PhotoJust over a month ago, U.S. District Court Judge Charles R. Breyer gave Volkswagen one more month to present a plan to clean up its dirty diesel cars in a way that satisfies federal and state officials and compensates owners for their losses.

That extra month is almost up, and Volkswagen has responded with an assertion that there will be no need for a trial on the 600 or so lawsuits that have been consolidated under Breyer's supervision, Automotive News reported.

In the United States, defendants do not normally tell a judge whether or not to go to trial, but VW said it is confident that after it presents its plan to Breyer, there will be no need for the case to move forward. 

Breyer has indicated in past hearings that he was losing patience with VW and was inclined to hold a trial over the summer in order to get the 600,000 VW diesels either fixed or taken off the roads.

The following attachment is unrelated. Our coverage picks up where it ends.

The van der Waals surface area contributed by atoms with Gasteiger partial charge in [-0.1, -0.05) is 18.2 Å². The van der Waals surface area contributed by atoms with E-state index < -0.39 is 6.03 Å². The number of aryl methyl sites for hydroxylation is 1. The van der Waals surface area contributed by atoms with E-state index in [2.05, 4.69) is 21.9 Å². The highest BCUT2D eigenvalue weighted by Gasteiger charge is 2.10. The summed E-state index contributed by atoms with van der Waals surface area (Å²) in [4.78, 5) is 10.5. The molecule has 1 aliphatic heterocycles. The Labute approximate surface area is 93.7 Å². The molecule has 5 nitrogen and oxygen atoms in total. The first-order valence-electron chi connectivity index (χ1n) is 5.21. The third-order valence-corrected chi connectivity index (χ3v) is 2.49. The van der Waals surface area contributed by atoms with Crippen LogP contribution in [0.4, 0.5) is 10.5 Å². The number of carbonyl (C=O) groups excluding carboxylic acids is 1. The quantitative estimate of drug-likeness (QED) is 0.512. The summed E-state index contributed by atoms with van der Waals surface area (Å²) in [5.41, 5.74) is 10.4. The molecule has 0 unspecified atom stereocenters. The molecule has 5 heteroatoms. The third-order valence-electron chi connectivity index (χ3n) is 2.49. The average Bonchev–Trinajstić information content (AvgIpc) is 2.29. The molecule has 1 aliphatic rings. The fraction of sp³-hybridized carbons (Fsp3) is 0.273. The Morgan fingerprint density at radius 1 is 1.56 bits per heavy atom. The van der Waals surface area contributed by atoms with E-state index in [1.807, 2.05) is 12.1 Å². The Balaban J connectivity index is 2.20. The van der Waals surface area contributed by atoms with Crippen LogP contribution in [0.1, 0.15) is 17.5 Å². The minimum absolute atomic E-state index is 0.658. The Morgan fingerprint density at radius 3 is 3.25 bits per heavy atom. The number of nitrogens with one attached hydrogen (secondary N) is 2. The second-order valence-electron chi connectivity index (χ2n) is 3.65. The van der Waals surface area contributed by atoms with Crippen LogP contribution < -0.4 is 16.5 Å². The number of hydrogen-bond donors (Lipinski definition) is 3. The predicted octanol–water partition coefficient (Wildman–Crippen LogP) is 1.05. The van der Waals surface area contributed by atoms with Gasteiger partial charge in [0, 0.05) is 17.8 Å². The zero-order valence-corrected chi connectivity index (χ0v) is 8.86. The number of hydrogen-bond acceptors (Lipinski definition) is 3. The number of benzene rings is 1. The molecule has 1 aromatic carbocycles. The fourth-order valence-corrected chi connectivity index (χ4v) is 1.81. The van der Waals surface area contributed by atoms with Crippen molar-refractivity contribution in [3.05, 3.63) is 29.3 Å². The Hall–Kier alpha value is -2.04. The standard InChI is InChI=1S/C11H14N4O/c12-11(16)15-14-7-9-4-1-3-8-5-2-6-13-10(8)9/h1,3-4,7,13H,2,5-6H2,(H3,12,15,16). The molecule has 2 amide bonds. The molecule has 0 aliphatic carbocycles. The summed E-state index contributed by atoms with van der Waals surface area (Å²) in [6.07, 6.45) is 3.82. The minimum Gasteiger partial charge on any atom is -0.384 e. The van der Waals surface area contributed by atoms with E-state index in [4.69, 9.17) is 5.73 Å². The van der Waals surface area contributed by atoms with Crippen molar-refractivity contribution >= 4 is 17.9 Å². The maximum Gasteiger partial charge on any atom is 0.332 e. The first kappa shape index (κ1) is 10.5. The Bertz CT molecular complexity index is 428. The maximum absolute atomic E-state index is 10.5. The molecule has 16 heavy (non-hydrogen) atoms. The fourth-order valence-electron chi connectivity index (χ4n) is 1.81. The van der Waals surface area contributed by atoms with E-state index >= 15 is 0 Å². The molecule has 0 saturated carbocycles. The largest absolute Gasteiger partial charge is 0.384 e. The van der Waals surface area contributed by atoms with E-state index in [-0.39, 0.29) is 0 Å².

At an earlier hearing in his San Francisco courtroom, Judge Breyer reminded VW that with every passing day, its cars are pumping excess pollution into the air and consumers who were taken in by VW's advertising are stuck with cars they can't sell. 

Both the U.S. Environmental Protection Agency and the California Air Resources Board have rejected previous VW plans to modify the Volkswagen diesels so that they return accurate emissions readings.

Blame it on Audi

In another development, the German newspaper Handelsblatt reported that engineers at Audi in 1999 developed the "defeat devices" that cut emissions readings when VW and other Volkswagen-made brands are being tested.

The Audi engineers developed software that would turn off certain engine functions and make the cars run cleaner when they were hooked up to emissions testing machines, then turn those functions back on when the test was over. 

Audi did not use the software itself, but when, six years later, VW engineers could not bring nitrogen oxide emissions below legal thresholds, they began installing the software developed by Audi, the newspaper said. The company did not immediately comment on the report. 


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